Bumblebees, among the most important pollinators, are in trouble. Fuzzy and buzzy, they excel at spreading pollen and fertilizing many types of wild flora, as well as crucial agricultural crops like tomatoes, blueberries, and squash.
But their numbers are dropping. New research using a massive dataset found that the insects are far less common than they used to be; in North America, you are nearly 50 percent less likely to see a bumblebee in any given area than you were prior to 1974.
Moreover, several once-common species have disappeared from many areas they were once found, becoming locally extinct in those places. For example, the rusty patched bumblebee, which used to flourish in Ontario, is no longer found in all of Canada—in the U.S., it’s endangered.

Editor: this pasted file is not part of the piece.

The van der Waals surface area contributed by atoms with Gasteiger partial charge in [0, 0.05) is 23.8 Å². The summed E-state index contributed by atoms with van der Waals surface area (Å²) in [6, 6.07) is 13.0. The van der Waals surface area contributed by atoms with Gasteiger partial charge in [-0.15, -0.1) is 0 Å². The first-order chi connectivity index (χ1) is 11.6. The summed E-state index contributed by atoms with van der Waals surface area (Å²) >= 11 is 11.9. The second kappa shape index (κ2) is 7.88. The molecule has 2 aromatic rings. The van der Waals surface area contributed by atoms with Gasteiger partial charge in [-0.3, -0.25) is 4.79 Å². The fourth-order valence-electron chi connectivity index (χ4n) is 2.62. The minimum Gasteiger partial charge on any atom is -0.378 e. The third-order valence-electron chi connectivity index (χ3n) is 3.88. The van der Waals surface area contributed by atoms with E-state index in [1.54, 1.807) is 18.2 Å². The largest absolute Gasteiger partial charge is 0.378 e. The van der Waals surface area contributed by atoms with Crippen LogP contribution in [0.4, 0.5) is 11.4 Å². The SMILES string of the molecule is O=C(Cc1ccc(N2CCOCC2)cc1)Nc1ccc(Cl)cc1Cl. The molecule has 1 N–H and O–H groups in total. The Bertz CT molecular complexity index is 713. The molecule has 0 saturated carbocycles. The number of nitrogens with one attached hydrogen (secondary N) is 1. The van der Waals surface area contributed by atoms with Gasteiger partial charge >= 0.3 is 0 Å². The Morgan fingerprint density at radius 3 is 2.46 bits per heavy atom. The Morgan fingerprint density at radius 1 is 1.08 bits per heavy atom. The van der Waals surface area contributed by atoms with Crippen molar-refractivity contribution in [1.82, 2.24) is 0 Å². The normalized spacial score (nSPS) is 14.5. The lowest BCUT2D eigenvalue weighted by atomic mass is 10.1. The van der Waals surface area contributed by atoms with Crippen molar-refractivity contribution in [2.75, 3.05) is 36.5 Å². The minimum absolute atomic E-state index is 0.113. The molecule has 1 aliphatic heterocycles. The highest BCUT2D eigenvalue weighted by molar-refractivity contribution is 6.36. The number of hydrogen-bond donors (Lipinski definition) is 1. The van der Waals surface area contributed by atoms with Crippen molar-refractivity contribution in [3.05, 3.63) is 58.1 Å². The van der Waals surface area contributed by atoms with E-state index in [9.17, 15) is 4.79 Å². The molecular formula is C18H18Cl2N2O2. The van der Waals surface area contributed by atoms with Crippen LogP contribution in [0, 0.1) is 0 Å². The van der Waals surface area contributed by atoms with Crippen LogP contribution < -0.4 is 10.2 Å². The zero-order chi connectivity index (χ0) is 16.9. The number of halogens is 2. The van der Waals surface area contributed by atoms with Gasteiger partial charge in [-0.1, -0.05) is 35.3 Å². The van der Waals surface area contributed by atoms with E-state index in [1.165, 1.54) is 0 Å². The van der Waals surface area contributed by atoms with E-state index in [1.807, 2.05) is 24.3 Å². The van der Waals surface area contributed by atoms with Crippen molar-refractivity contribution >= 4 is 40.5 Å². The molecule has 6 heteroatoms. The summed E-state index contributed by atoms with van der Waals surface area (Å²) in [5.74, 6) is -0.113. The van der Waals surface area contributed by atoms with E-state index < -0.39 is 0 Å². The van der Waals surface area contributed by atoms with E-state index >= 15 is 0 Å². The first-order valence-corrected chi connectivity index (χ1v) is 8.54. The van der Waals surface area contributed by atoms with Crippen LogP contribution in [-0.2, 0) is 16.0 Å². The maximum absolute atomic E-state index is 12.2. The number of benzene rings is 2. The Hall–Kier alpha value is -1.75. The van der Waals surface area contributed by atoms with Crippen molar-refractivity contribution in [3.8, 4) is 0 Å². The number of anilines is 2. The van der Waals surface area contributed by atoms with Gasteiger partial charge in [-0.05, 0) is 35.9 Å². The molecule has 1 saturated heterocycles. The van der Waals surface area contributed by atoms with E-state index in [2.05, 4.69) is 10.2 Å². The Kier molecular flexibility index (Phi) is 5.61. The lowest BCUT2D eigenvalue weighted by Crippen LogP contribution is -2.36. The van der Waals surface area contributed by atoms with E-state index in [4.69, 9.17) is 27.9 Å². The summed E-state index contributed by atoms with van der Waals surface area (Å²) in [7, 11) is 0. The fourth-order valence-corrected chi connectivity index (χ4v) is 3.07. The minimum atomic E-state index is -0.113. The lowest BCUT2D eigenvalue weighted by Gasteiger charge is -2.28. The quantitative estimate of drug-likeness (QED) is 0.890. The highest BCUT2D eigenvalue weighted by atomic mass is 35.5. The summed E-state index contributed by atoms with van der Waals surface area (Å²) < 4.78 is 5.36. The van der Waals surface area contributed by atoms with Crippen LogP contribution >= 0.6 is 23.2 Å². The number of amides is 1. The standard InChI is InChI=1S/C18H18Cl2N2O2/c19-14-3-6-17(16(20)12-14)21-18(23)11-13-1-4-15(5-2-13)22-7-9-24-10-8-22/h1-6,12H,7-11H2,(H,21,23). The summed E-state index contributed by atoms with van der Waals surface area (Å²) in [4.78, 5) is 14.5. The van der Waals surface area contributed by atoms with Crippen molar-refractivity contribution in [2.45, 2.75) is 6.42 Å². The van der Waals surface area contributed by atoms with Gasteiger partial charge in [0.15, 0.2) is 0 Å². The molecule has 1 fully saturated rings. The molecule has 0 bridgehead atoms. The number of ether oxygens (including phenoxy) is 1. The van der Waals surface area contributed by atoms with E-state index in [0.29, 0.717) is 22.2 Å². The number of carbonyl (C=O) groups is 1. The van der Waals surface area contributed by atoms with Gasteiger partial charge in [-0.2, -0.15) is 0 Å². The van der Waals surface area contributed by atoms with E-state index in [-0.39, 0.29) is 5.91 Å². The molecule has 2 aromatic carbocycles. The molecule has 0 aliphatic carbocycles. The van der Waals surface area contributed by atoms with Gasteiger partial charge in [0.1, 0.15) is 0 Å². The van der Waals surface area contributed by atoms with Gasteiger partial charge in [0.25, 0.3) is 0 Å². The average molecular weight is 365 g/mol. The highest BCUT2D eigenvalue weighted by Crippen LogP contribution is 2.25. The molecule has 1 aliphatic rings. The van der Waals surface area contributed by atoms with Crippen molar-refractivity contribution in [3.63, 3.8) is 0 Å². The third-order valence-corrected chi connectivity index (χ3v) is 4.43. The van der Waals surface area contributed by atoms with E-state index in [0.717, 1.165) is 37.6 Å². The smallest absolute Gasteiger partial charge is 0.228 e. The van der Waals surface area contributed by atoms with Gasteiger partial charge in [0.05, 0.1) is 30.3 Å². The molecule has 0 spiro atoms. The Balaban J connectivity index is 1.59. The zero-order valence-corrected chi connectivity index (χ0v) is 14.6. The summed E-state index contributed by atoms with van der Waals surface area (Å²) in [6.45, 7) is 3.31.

In a new paper published this week in the journal Science, researchers used a complex modeling process to suggest that their decline is driven in large part by climate change.
Specifically, the scientists found that in areas that have become hotter in the last generation, or have experienced more extreme temperature swings, bumblebees are less abundant. In Europe, they are 17 percent less plentiful than they were in the early 20th century. The scientists examined the abundance of 66 species across the two continents.
The approach suggests “climate chaos” is a primary driver of the drop in bumblebees, says study leader Peter Soroye, a doctoral student at the University of Ottawa.
“These declines are linked to species being pushed beyond temperatures they haven’t previously...